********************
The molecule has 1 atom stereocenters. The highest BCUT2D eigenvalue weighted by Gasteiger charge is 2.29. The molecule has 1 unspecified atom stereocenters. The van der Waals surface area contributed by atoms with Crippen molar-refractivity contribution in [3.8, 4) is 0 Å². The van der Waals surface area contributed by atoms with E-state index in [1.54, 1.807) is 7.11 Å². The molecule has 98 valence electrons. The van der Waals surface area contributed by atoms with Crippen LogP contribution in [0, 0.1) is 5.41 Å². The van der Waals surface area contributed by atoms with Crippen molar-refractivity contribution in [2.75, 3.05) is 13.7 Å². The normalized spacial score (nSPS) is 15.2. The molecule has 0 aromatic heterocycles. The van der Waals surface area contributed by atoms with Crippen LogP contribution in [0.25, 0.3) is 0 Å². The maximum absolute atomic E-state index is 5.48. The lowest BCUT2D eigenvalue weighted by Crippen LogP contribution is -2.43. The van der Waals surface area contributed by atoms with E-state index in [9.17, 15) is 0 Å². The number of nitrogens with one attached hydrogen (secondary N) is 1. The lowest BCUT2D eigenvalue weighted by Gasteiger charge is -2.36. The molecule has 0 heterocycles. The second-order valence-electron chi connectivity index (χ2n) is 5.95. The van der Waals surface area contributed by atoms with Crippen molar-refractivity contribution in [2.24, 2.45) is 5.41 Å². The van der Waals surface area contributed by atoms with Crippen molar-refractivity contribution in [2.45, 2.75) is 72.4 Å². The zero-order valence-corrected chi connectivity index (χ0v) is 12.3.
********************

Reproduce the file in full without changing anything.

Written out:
The molecule has 1 atom stereocenters. The highest BCUT2D eigenvalue weighted by Gasteiger charge is 2.29. The molecule has 1 unspecified atom stereocenters. The van der Waals surface area contributed by atoms with Crippen molar-refractivity contribution in [3.8, 4) is 0 Å². The van der Waals surface area contributed by atoms with E-state index in [1.54, 1.807) is 7.11 Å². The molecule has 98 valence electrons. The van der Waals surface area contributed by atoms with Crippen LogP contribution in [0, 0.1) is 5.41 Å². The van der Waals surface area contributed by atoms with Crippen molar-refractivity contribution in [2.75, 3.05) is 13.7 Å². The normalized spacial score (nSPS) is 15.2. The molecule has 0 aromatic heterocycles. The van der Waals surface area contributed by atoms with Crippen LogP contribution in [0.25, 0.3) is 0 Å². The maximum absolute atomic E-state index is 5.48. The lowest BCUT2D eigenvalue weighted by Crippen LogP contribution is -2.43. The van der Waals surface area contributed by atoms with E-state index in [9.17, 15) is 0 Å². The number of nitrogens with one attached hydrogen (secondary N) is 1. The lowest BCUT2D eigenvalue weighted by Gasteiger charge is -2.36. The molecule has 0 heterocycles. The second-order valence-electron chi connectivity index (χ2n) is 5.95. The van der Waals surface area contributed by atoms with Crippen molar-refractivity contribution in [2.24, 2.45) is 5.41 Å². The van der Waals surface area contributed by atoms with Crippen molar-refractivity contribution in [2.45, 2.75) is 72.4 Å². The zero-order valence-corrected chi connectivity index (χ0v) is 12.3.